I moved to Colombo, Sri Lanka a year ago. During the first six weeks or so I experienced culture shock as I adjusted to a very different lifestyle than in Washington DC. In Colombo people would stare at me as I am obviously foreign-looking and in the suburb of Colombo in which I live there aren’t many foreigners. I found this staring uncomfortable and mildly threatening.
I was used to moving around much more anonymously, and blending in as a local in the very heterogeneous population of Washington DC. I noticed I held a more defensive stance internally and was more fearful that I am used to being, because everything was unfamiliar (like driving on the other side of the street), I didn’t know the people around me, couldn’t speak the language, and I didn’t want to get taken advantage of. There had also been political unrest just before I moved which made me even more alert for potential danger in an unfamiliar place.
A few weeks after I had arrived, I took a tuk tuk, (also known as a three-wheeler or a trishaw), to meet friends at a hotel. It cost about 500 Rupees, just under $3. This is not a small sum in a country where the average daily income is about 1100 Rupees. I didn’t have change so I gave the driver a 1000 Rupee note. He didn’t have change so he said to keep it and I could pay him later. I offered to go into the hotel to find change, but he insisted it was ok. I had never met him before but he was completely at ease with letting me walk away with the money.
I was flabbergasted. My mind had narrowed a bit in those first few weeks, on the lookout for those who might try to overcharge a clueless foreigner, and this gesture was completely unexpected. His generosity and relaxed open-heartedness deeply moved me. I made sure to get his name, Kasun. I told him my name and explained where I lived, very close to where he picked me up, so that he could come find me. He never came looking.
I looked for him for several weeks at the place where he picked me up, and asked other tuk tuk drivers where he might be. I was relieved and delighted when I finally ran into him again, and I gave him the full 1000 Rupees. I was so grateful to him for his trust in me and his generosity. His kindness shifted me out of my habit of fear and defensiveness and showed me the goodness that was also there in people around me. He helped me trust more in the world around me.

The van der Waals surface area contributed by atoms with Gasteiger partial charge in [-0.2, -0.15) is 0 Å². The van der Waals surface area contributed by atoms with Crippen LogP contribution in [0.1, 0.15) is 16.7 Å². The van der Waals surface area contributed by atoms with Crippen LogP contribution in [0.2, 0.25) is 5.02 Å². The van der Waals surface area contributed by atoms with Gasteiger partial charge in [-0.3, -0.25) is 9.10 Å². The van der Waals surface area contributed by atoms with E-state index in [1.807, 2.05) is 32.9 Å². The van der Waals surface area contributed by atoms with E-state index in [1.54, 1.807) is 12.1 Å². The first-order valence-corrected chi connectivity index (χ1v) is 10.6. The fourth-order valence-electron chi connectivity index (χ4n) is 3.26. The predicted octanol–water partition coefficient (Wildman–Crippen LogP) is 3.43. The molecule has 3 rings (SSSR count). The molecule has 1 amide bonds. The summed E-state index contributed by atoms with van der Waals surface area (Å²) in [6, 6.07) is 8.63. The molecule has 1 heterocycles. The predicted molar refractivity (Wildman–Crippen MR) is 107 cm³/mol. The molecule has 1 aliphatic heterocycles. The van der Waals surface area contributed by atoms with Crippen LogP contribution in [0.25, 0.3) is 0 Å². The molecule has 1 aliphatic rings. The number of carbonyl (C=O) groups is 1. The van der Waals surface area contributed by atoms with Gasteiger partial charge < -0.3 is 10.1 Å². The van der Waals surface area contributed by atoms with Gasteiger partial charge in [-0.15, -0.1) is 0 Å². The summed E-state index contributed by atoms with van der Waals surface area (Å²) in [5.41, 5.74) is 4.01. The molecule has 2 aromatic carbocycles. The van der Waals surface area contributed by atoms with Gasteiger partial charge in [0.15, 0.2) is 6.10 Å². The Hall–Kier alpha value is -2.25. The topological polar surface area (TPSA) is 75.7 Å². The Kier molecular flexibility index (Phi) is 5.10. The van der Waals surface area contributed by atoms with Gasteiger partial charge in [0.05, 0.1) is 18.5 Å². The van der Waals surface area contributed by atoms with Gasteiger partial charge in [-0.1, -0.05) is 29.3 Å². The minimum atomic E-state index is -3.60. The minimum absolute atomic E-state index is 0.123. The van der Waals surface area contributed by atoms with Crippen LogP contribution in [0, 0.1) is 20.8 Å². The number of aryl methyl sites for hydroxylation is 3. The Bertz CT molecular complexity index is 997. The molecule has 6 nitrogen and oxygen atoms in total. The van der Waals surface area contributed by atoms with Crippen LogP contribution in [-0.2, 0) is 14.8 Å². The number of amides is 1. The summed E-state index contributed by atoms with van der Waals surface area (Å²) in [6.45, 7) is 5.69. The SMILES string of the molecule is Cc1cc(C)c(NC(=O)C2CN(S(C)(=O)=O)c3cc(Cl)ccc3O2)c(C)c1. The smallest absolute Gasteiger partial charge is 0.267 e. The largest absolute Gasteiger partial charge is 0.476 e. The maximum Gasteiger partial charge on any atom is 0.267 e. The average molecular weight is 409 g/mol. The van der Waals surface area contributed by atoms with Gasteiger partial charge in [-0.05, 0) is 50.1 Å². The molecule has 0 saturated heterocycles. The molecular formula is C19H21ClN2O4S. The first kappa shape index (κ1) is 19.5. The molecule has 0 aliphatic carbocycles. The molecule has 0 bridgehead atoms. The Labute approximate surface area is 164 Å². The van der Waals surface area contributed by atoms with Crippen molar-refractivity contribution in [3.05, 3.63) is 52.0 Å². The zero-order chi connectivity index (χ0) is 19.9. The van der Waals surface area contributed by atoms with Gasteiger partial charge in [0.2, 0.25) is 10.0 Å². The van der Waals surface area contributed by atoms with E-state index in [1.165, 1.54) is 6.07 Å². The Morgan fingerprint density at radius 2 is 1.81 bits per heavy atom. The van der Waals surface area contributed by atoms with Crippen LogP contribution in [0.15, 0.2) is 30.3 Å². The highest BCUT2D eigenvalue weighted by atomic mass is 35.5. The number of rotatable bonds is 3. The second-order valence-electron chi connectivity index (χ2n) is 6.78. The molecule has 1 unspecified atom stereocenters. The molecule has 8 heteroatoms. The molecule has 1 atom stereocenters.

Kindness is contagious
Kasun’s kindness inspired me to return the kind act and also to be kinder in general. My partner, who was with me when I gave Kasun the 1000 Rupees, was also deeply touched. According to Random Acts of Kindness:
“The positive effects of kindness are experienced in the brain of everyone who witnessed the act, improving their mood and making them significantly more likely to “pay it forward.” This means one good deed in a crowded area can create a domino effect and improve the day of dozens of people!”
Acts of kindness also make us stronger, healthier and happier. Those who are consistently kind age more slowly, live longer, have more energy, well-being and self-esteem. There are many more scientifically proven benefits of kindness that you can read about here.
What this shows us is that kindness is an intelligent response to the fact that we are interconnected. Being kind to others is being kind to ourselves. Being unkind to others is also an unkindness to ourselves.
What about when people are being rude or insensitive? It can be hard to include people we dislike or fear in our practice of kindness. As a nun living in Plum Village, I remember Sister Dieu Nghiem once saying, “Everyone is always doing their best.” It may not always seem like it, but even when people around us are acting unskillfully and causing harm, they are likely doing the best they can. Due to the suffering and hardships they have encountered, and the unwholesome qualities that have been nourished in them, they spread their suffering around. Remembering this can help us to see them more clearly, with eyes of compassion. If they could do better, they would. Acts of kindness can help open a constricted heart, just like Kasun’s generosity opened mine.
Short kindness meditation
We can grow our capacity for kindness in many ways. One way is to reflect upon moments when others have been kind to us and to remember how this felt in our bodies and minds. We can experience again what the kind act created for us, and really let it soak in.
Another way is to reflect on moments when we have been kind to others and to remember what it felt like, physically and emotionally. We can relive these moments and remind ourselves of how good they made us feel.
A third way is to contemplate our potential to grow our kindness in daily life. We can set the intention to look for opportunities to be kind and also visualize ourselves acting in kind ways as we go throughout our day. Perhaps there is someone in particular we know who is in need of kindness. How might we reach out to them?
I have created a 10-minute guided kindness meditation covering each of these three steps which you can practice with me here:
Alternately you could journal a few sentences about each of the prompts below as a written exercise in kindness meditation:
- When I reflect how others have been kind to me, I remember a time when… When I recall this memory of kindness from others, I feel…
- When I reflect on how I have been kind to others, I remember a time when… When I recall this memory of my kindness to others, I feel…
- Reflecting on the benefits of receiving and giving kindness, I give rise to the intention to look for more ways to be kind in my daily life. Who in my life might be in need of some kindness today? Some ways I might practice kindness are …
featured image by Mary Oloumi